Our Own Olympics

Day 8 – February 8, 2014
Baan Tha Klang, Thailand
Surin Project Homestay

Waking up with a bit of a sore back was worth it when I poked my head outside my tent and saw a group of elephants happily nuzzling each other and greeting the sun. First we had our simple breakfast then it was the elephants turn. The mahouts laid out piles and piles of sugar cane and then led the ele’s over to munch.

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We got to hang out and watch them eat, take advantage of a couple photo ops and (try) to talk to the mahouts, who are just the loveliest, funniest people.

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Then it was time to get serious for the Mahout Olympics. Five teams, four events, the chance for honour and the risk of embarrassment, the stakes were high. Each team had a mix off volunteers and mahouts so it was a great opportunity for them to teach us some skills before plunging into the games. First event is the slingshot, I had had a bit of practice earlier in the morning…

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(photo by the Surin Elephant Project)

…so I went in feeling confident and ended up missing every shot. The goal was to hit a suspended water bottle from either the farang line (for three points) or the mahout line (for five points). Some of the volunteers did really good but most of the mahouts really nailed it.

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Next was the ringtoss, simple in concept but the rings were so light it was hard to control them. Even the mahouts had trouble with this and I could see a few different strategies but none really payed off well.

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Their competitive sides started to show as they tried to distract each other and taunted from the sidelines.

Knuckle bones was the third event and one I had done really well with in practice. To play, you hold five stones in your hand, palm up. You gently toss the stones in the air, flip your hand and try to get as many as you can to lay on the back of your hand. Then you flip those up in the air and try to snatch them up. The skill comes in being gentle with your tosses and quick with your grabs.

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At this point in the Olympics our team was doing fairly well, much to the approval of our mahouts Dao and Edd. The last and final event was the three-legged race. This could make or break our chances at gold, or whatever the top prize was going to be. Our team practiced, we had it down, the rhythm, the walk, everything. Then the race started and we fell apart. The mahout I was paired with took off running with my leg strapped to his and I couldn’t keep up. We clumsily tripped our way through the course and hobbled to the finish line, placing fourth in the race.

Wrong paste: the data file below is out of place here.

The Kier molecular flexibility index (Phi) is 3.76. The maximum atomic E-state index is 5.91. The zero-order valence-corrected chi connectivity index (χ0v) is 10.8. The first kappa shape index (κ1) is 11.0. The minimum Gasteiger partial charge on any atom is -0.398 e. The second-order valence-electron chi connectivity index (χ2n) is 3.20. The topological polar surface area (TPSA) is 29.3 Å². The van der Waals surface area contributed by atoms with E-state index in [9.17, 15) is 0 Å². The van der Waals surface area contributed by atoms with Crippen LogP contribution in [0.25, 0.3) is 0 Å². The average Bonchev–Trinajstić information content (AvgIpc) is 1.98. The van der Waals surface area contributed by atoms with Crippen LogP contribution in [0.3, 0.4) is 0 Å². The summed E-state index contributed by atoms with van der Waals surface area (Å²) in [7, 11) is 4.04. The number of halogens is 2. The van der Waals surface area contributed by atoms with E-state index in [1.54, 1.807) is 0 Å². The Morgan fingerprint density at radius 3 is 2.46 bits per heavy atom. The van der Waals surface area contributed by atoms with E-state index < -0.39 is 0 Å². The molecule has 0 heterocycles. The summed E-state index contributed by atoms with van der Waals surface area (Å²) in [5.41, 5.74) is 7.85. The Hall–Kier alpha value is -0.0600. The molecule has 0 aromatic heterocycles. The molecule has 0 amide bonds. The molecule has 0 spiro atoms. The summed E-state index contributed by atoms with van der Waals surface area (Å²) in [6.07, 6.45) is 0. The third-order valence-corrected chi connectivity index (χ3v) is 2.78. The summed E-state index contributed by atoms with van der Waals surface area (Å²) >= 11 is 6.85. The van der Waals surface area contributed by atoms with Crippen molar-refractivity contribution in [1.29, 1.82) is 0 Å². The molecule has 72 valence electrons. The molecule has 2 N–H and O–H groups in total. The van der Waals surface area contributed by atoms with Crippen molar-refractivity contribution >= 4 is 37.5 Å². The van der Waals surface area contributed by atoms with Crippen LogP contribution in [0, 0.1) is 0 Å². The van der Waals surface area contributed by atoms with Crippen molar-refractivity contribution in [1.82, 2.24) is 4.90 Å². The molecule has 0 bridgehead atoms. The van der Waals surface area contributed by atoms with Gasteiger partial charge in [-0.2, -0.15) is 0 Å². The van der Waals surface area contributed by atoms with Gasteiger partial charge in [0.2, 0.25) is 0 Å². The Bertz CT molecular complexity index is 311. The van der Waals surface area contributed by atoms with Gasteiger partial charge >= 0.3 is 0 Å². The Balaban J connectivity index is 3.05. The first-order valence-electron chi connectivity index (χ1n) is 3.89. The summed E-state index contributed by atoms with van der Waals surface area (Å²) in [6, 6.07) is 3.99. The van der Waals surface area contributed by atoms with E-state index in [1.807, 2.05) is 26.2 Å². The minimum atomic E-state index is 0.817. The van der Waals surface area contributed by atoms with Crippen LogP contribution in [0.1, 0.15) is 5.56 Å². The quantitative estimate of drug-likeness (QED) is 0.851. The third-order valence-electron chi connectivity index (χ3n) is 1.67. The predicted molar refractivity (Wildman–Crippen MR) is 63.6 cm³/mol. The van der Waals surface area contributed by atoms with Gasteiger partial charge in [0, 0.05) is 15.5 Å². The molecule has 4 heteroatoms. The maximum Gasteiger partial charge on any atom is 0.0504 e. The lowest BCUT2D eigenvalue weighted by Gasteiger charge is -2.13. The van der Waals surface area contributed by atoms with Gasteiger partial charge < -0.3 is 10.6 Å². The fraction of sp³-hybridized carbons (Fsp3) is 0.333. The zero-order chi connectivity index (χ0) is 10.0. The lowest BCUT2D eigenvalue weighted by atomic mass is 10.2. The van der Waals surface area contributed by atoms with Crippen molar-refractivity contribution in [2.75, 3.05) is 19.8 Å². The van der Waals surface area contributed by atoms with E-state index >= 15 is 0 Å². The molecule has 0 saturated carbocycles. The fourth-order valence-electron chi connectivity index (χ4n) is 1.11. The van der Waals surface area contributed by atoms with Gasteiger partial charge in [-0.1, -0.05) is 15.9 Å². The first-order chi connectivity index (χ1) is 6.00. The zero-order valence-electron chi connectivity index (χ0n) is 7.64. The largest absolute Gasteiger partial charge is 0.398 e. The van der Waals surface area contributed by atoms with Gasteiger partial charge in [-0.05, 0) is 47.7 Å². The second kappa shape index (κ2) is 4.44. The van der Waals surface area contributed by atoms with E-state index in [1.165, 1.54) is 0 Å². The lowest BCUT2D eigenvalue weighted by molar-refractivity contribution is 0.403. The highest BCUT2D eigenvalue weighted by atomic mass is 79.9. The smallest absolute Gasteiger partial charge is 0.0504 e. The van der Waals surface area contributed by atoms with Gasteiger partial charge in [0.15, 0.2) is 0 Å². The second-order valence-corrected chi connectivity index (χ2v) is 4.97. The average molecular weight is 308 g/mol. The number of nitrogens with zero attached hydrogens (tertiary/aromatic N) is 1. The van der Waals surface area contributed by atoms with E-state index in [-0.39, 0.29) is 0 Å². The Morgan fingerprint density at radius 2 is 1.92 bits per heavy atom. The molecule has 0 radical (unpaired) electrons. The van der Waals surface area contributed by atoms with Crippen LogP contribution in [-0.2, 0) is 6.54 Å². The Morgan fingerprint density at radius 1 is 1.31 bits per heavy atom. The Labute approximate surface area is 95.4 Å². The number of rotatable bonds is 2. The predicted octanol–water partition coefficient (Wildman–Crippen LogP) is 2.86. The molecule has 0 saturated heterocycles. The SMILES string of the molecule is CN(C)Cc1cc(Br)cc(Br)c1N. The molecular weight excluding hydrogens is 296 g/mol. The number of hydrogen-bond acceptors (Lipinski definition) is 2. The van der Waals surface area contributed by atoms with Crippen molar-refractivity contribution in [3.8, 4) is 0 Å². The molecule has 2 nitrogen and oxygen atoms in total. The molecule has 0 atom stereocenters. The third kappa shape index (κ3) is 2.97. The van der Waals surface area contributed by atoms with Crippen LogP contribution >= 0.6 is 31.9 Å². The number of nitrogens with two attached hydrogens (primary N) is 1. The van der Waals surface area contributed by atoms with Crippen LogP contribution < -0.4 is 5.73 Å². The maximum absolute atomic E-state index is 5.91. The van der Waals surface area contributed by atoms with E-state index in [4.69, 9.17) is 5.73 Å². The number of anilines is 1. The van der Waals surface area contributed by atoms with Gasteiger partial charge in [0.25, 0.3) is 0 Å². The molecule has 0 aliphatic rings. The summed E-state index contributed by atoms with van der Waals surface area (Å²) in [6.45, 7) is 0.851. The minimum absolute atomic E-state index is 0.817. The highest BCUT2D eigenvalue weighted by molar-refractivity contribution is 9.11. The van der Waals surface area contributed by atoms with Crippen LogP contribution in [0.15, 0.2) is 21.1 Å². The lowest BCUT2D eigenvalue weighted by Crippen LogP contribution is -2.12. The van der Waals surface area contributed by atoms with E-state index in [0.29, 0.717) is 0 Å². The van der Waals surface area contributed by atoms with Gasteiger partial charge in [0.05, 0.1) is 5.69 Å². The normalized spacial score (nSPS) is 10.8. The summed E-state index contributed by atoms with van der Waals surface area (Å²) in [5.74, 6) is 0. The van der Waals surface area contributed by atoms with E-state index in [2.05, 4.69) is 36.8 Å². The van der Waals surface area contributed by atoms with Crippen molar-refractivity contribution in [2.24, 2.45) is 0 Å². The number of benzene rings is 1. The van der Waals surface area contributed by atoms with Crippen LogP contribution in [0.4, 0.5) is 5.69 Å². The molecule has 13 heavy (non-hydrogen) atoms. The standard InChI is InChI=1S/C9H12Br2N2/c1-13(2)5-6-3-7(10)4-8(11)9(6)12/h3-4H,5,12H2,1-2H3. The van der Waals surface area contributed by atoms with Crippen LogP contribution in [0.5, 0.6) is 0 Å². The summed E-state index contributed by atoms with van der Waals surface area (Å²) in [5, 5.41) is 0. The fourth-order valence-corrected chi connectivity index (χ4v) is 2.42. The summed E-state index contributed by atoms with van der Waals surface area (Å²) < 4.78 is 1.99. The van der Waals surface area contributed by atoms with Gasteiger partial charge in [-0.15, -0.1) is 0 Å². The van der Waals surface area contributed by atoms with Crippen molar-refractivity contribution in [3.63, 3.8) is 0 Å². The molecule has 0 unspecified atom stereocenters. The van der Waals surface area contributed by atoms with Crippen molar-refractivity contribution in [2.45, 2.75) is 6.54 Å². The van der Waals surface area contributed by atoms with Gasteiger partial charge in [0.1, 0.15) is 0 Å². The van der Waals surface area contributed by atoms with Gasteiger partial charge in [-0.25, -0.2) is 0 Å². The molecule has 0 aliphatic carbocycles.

The winners were announced and we placed third out of five which won us a delicious candy treat and saved us the embarrassment of a face full of baby powder and the chicken dance, reserved for the last place team.

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Win or lose, everyone enjoyed themselves and then it was time for a quick lunch while one of the mahouts gave me a new tattoo of the Buddhist path to enlightenment.

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Earlier in the week we had had the chance to go swimming with Fah Sai, the gentle giant who calmly laid in the water while we scrubbed her back and rinsed her off. Today we chose to swim with Khamkoon, one of the smallest and the youngest in the group.

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Where Fah Sai was still and calm, Khamkoon was a ball of energy, swimming this way and that. She rolled and splashed, stood up and rolled again. It paid off to pay attention to where he legs were to avoid being accidentally kicked by an excited baby elephant.

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We got her out of the water by luring her with cucumbers and she tried to stuff so many in her mouth she ended up spitting a couple back out.

After their swim the elephants started the long walk back to the Project where we waited for the truck to take us back. The head mahout Surat was taking his moped back and when he asked if anyone wanted a ride I jumped up and hopped on the back in shorts, flipflops and without a helmet. When in Thailand, right?

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A refreshing bucket shower rinsed off the river water and we packed up our backpacks for the night. Tomorrow we leave the Surin Project and head back to Bangkok for a couple nights before heading south.

To learn more about the Surin Elephant Project please visit their website.

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